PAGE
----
Her house was first on the right on Cedarcroft Way: a Plan B—the small one without the upstairs—in Antique. It had no personality, but it also had not the slightest scrap of history, her own or anybody else’s. And it was within her means, barely.
The neighbor, she saw with dismay, had propped his shovel against a tree and was coming her way, grinning still. He must be at least in his late seventies, but his stride was brisk. He had on dirt-streaked overalls over a blue work shirt with the sleeves rolled up, and a limp khaki baseball cap.
He bore down on her, wiping his hands down the sides of the overalls. “Getting moved in, it looks like,” he said. “I won’t shake your hand, I’m filthy as an old dog. Name’s Stanley Kendall. Thought I’d see if you needed help with anything.”
“Iris Layton,” she said. It felt good to say the old name, the first one she had learned meant her. “And I appreciate the offer, but I think I’m okay. The movers did the heavy lifting, so all I have to do now is get things put away.” She stood up, in what she hoped was a definitive way.
Stanley Kendall stayed put. “So did you just move to this part of the world?”
“Oh no, I’ve been here in town a good many years.”
“In town.” He laughed. “Not so long ago this was way out of town. University keeps growing, so the town keeps growing. Your husband with the university?”
“I am. It’s just me.” She put her hand on the latch of the screen door. “So I guess I probably need to…”
“Well it’s changing around here, that’s for sure. This was always just country, dairy farms, most of them. Same families been farming here for years, since before the Civil War, a lot of them. Kendalls, Downings, Whitfields. My Gram was a Downing. But you know, folks die off, move away, sell. Farming’s not what it used to be. I like having the new people around, somebody to talk to.”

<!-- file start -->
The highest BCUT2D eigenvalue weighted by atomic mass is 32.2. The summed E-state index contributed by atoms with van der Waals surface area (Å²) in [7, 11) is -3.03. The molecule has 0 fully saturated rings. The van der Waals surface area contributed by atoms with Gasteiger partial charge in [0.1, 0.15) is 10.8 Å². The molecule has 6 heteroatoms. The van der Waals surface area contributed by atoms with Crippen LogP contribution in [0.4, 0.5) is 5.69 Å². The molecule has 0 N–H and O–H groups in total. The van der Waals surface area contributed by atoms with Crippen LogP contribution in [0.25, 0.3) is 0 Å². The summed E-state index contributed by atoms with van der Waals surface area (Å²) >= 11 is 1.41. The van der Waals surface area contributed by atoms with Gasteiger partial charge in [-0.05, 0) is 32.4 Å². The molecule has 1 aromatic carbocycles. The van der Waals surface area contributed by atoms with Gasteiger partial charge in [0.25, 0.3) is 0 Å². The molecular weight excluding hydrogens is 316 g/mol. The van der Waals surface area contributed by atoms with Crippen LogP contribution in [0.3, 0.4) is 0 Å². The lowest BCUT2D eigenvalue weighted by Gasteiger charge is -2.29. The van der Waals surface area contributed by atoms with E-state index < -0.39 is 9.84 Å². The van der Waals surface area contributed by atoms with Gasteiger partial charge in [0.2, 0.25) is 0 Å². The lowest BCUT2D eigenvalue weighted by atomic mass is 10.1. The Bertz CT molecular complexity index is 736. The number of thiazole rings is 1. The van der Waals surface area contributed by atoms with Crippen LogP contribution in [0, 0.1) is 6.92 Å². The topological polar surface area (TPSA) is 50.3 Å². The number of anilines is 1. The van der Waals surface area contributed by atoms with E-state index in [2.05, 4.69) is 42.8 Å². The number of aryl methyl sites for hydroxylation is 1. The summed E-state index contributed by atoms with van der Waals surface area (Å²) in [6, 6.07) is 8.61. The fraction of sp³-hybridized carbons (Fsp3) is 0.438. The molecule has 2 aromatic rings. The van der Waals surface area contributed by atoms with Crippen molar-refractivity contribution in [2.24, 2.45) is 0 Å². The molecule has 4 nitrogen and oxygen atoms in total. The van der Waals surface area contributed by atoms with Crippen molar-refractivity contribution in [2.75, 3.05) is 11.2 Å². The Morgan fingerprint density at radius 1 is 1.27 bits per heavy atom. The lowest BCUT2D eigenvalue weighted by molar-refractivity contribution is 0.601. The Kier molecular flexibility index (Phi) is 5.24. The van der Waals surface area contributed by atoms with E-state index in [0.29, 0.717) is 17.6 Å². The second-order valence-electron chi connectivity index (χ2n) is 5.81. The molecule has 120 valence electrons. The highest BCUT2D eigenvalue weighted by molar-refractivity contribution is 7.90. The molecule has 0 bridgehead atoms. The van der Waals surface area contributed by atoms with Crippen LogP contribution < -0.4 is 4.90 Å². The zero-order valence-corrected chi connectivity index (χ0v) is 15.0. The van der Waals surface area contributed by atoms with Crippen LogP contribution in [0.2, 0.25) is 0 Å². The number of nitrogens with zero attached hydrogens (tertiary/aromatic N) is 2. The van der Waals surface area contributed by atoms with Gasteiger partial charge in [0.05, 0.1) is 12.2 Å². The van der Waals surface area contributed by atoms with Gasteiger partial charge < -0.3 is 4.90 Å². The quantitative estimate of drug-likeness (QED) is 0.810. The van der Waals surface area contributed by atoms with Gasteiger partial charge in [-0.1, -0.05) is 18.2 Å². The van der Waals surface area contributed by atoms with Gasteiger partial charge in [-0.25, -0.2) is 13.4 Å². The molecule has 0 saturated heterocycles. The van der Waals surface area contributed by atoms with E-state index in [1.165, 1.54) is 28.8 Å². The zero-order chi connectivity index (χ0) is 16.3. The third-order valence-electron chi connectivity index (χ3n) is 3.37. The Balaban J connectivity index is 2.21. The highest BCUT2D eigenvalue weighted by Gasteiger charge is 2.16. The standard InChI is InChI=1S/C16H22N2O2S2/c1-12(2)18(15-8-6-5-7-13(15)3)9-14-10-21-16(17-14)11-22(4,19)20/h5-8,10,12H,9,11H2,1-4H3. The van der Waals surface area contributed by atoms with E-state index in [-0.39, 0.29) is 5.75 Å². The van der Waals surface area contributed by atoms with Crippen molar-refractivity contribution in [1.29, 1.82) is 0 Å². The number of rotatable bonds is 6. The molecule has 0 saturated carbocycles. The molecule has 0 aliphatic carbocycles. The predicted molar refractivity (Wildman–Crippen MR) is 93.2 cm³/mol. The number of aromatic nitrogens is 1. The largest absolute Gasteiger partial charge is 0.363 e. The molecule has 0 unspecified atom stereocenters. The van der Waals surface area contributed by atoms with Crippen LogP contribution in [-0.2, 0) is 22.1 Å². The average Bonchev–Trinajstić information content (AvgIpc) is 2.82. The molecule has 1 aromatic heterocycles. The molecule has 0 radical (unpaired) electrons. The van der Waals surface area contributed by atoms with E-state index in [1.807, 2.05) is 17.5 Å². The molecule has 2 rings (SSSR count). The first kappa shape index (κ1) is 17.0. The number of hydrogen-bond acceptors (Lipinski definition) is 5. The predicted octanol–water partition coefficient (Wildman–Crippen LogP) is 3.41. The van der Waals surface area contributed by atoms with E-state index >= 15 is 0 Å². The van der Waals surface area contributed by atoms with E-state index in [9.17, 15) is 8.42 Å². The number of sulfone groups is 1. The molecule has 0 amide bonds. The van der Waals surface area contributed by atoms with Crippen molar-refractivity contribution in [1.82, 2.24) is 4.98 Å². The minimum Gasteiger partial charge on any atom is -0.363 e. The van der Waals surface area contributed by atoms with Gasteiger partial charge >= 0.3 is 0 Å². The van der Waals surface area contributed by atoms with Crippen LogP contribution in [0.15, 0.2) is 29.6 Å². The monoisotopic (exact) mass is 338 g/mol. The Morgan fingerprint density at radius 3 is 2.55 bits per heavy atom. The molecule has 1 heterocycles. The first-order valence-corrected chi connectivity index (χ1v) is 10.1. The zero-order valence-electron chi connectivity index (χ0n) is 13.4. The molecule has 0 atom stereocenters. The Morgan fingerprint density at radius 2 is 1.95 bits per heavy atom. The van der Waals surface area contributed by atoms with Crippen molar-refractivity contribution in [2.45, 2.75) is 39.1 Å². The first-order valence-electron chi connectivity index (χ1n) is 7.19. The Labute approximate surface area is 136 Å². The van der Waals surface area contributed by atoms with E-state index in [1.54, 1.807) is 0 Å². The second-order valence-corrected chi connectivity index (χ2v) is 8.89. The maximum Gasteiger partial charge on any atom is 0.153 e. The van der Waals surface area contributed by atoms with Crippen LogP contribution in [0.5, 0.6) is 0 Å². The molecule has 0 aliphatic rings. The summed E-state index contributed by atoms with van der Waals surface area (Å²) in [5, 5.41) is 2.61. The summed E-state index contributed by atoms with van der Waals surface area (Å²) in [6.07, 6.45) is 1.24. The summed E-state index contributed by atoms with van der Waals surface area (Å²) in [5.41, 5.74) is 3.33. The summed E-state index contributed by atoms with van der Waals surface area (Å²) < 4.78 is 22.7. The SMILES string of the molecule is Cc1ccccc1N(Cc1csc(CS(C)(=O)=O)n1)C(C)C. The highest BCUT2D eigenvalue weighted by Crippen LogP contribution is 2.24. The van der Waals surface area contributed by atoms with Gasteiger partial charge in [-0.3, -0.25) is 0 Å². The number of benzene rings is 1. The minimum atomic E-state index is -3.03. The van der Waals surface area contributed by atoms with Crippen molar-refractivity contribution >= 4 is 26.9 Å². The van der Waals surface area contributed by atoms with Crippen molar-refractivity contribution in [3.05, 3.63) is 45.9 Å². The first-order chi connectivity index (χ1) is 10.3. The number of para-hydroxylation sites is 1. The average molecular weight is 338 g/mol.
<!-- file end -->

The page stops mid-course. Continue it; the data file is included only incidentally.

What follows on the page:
“Well perhaps sometime we can talk a while,” Iris said. “When I’m all settled, maybe you can stop in for coffee some time and…”
“Never did farm, myself, but I’ve lived around here all my life except for a stint in the army. Used to run that little store down at the bottom of the hill till the franchise bought me out. That store was a family business, went back quite a way. Well hell, I figured it was time for me to take it easy and enjoy life.”
He bent and poked a finger into Iris’s clay. “They took off every bit of the good stuff, didn’t they? Used to be pretty decent dirt around here. When you’re ready to get topsoil on that I can give you a couple of names to call. I know just about everybody around here, so if there’s anything you need done I can probably tell you who does it.”
“I’ll certainly know who to come to.” Iris’s smile felt fake on her face. “So right now I think I’d better…”
“They had to dig an awful lot of rocks out of here when they cleared it,” he said. Then he grinned. “You know you’ve got the old witch woman’s place, Miz Layton? Anybody ever tell you that? Not any of those real estate folks, I’ll bet.”
“That’s what they always called her. You know how these stories keep hanging around.”
Iris let go of the latch. The local dead myth, and she was going to get the story, want to or not. He’d hooked her though. She did want to hear it, even though it might mean he’d keep going for the next hour.
She wiped damp hair away from her forehead. “So they thought she was a witch?”
He nodded at her green space. “You looked around back in there yet?”